The Obama Administration has released $30 million in new funding, available to match private industry contributions in commercial-scale advanced drop-in biofuels, to pursue innovations in biofuels technologies, increase production of U.S. biofuels, and strengthen American energy security. The Energy Department is announced $32 million in new investments for earlier-stage research to drive technological breakthroughs and additional cost reductions in the industry.

Made possible through the Defense Production Act (DPA), the funding to support development of commercial-scale advanced drop-in biofuels is intended to enhance national security by supporting the creation and commercial viability of a defense-critical domestic biofuels industry to advance alternatives to petroleum. DPA is an authority that dates back to 1950 and has been used to boost industries such as steel, aluminum, titanium, semiconductors, beryllium, and radiation-hardened electronics.

The investments in the earlier stage biofuels research includes $20 million to support innovative pilot-scale and demonstration-scale biorefineries that could produce renewable biofuels that meet military specifications for jet fuel and shipboard diesel using a variety of non-food biomass feedstocks, waste-based materials and algae. These projects may support new plant construction, retrofits on existing U.S. biorefineries or operation at plants ready to begin production at the pilot- or pre-commercial scale. This investment will also help federal and local governments, private developers and industry collect accurate data on the cost of producing fuels made from biomass and waste feedstocks.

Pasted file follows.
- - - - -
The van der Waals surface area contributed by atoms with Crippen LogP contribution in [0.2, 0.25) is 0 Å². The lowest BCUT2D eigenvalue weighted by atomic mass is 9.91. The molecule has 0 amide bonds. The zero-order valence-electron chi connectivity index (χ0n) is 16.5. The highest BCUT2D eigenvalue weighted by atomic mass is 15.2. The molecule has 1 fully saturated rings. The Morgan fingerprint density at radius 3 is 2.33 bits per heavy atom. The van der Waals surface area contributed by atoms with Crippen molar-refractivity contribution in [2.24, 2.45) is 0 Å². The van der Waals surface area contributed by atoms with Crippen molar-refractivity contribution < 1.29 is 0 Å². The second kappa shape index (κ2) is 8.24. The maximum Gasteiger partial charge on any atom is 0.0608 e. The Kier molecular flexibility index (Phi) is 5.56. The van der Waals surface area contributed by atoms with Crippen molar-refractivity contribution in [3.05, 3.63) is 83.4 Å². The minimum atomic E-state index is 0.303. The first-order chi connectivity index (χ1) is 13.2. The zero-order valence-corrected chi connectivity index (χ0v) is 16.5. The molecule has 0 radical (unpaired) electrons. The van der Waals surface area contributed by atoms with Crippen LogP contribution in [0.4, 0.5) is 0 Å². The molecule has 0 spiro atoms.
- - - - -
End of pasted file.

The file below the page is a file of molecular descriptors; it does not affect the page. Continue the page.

In addition, the Energy Department also announced $12 million to support up to eight projects focused on researching ways to develop biobased transportation fuels and products using synthetic biological processing. Synthetic biological processing offers an innovative technique to enable efficient, cost-saving conversion of non-food biomass to biofuels. These projects will develop novel biological systems that can enhance the breakdown of raw biomass feedstocks and assist in converting feedstocks into transportation fuels.